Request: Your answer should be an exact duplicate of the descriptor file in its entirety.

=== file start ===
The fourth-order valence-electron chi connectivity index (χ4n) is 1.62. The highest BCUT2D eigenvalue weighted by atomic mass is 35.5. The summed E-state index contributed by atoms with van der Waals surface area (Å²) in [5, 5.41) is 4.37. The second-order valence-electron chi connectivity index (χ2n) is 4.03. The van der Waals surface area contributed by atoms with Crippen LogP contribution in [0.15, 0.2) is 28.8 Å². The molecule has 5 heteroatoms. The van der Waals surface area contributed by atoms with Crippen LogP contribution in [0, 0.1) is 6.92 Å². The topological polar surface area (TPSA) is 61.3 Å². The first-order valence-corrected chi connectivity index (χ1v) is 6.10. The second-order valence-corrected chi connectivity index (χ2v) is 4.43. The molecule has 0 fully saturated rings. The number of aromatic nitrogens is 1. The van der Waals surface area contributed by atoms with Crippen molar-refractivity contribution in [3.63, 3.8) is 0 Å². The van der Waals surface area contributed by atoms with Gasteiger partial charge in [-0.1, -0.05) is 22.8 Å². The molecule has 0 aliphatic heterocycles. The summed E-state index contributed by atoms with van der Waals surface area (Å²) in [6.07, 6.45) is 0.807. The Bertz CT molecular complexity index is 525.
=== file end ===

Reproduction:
The fourth-order valence-electron chi connectivity index (χ4n) is 1.62. The highest BCUT2D eigenvalue weighted by atomic mass is 35.5. The summed E-state index contributed by atoms with van der Waals surface area (Å²) in [5, 5.41) is 4.37. The second-order valence-electron chi connectivity index (χ2n) is 4.03. The van der Waals surface area contributed by atoms with Crippen LogP contribution in [0.15, 0.2) is 28.8 Å². The molecule has 5 heteroatoms. The van der Waals surface area contributed by atoms with Crippen LogP contribution in [0, 0.1) is 6.92 Å². The topological polar surface area (TPSA) is 61.3 Å². The first-order valence-corrected chi connectivity index (χ1v) is 6.10. The second-order valence-corrected chi connectivity index (χ2v) is 4.43. The molecule has 0 fully saturated rings. The number of aromatic nitrogens is 1. The van der Waals surface area contributed by atoms with Crippen molar-refractivity contribution in [3.63, 3.8) is 0 Å². The van der Waals surface area contributed by atoms with Gasteiger partial charge in [-0.1, -0.05) is 22.8 Å². The molecule has 0 aliphatic heterocycles. The summed E-state index contributed by atoms with van der Waals surface area (Å²) in [6.07, 6.45) is 0.807. The Bertz CT molecular complexity index is 525.